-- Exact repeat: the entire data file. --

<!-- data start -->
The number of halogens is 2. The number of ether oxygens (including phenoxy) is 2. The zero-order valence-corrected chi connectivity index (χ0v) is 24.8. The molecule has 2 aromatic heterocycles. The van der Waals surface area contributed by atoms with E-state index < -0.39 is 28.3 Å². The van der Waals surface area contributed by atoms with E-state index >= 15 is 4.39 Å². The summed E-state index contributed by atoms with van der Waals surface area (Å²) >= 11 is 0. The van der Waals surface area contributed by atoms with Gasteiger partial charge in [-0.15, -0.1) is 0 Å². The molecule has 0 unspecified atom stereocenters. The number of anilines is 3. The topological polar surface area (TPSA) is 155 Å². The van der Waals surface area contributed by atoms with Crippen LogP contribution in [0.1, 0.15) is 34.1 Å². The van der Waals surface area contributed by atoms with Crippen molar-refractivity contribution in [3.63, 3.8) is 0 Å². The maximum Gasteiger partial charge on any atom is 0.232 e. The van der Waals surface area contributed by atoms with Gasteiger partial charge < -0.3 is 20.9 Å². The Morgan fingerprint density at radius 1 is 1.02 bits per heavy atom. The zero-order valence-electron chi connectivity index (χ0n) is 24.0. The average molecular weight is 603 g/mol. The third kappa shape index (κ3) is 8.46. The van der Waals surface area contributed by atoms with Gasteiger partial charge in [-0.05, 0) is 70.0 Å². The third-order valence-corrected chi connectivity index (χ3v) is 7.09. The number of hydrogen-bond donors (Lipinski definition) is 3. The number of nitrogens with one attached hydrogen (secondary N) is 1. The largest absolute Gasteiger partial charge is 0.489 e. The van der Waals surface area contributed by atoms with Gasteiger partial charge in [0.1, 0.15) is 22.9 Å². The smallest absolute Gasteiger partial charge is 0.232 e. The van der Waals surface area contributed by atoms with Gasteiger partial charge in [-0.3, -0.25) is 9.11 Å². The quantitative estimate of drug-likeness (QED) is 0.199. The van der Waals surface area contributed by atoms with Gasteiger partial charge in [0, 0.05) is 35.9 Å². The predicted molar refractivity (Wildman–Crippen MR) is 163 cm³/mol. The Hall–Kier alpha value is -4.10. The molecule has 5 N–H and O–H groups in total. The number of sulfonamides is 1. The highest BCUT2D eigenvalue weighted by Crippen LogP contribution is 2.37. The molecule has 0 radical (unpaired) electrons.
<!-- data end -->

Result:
The number of halogens is 2. The number of ether oxygens (including phenoxy) is 2. The zero-order valence-corrected chi connectivity index (χ0v) is 24.8. The molecule has 2 aromatic heterocycles. The van der Waals surface area contributed by atoms with E-state index < -0.39 is 28.3 Å². The van der Waals surface area contributed by atoms with E-state index >= 15 is 4.39 Å². The summed E-state index contributed by atoms with van der Waals surface area (Å²) >= 11 is 0. The van der Waals surface area contributed by atoms with Gasteiger partial charge in [-0.15, -0.1) is 0 Å². The molecule has 0 unspecified atom stereocenters. The number of anilines is 3. The topological polar surface area (TPSA) is 155 Å². The van der Waals surface area contributed by atoms with Crippen LogP contribution in [0.1, 0.15) is 34.1 Å². The van der Waals surface area contributed by atoms with Crippen molar-refractivity contribution in [3.63, 3.8) is 0 Å². The maximum Gasteiger partial charge on any atom is 0.232 e. The van der Waals surface area contributed by atoms with Gasteiger partial charge < -0.3 is 20.9 Å². The Morgan fingerprint density at radius 1 is 1.02 bits per heavy atom. The zero-order valence-electron chi connectivity index (χ0n) is 24.0. The average molecular weight is 603 g/mol. The third kappa shape index (κ3) is 8.46. The van der Waals surface area contributed by atoms with Gasteiger partial charge in [-0.05, 0) is 70.0 Å². The third-order valence-corrected chi connectivity index (χ3v) is 7.09. The number of hydrogen-bond donors (Lipinski definition) is 3. The number of nitrogens with one attached hydrogen (secondary N) is 1. The largest absolute Gasteiger partial charge is 0.489 e. The van der Waals surface area contributed by atoms with Gasteiger partial charge in [0.1, 0.15) is 22.9 Å². The smallest absolute Gasteiger partial charge is 0.232 e. The van der Waals surface area contributed by atoms with Gasteiger partial charge in [-0.3, -0.25) is 9.11 Å². The quantitative estimate of drug-likeness (QED) is 0.199. The van der Waals surface area contributed by atoms with Gasteiger partial charge in [0, 0.05) is 35.9 Å². The predicted molar refractivity (Wildman–Crippen MR) is 163 cm³/mol. The Hall–Kier alpha value is -4.10. The molecule has 5 N–H and O–H groups in total. The number of sulfonamides is 1. The highest BCUT2D eigenvalue weighted by Crippen LogP contribution is 2.37. The molecule has 0 radical (unpaired) electrons.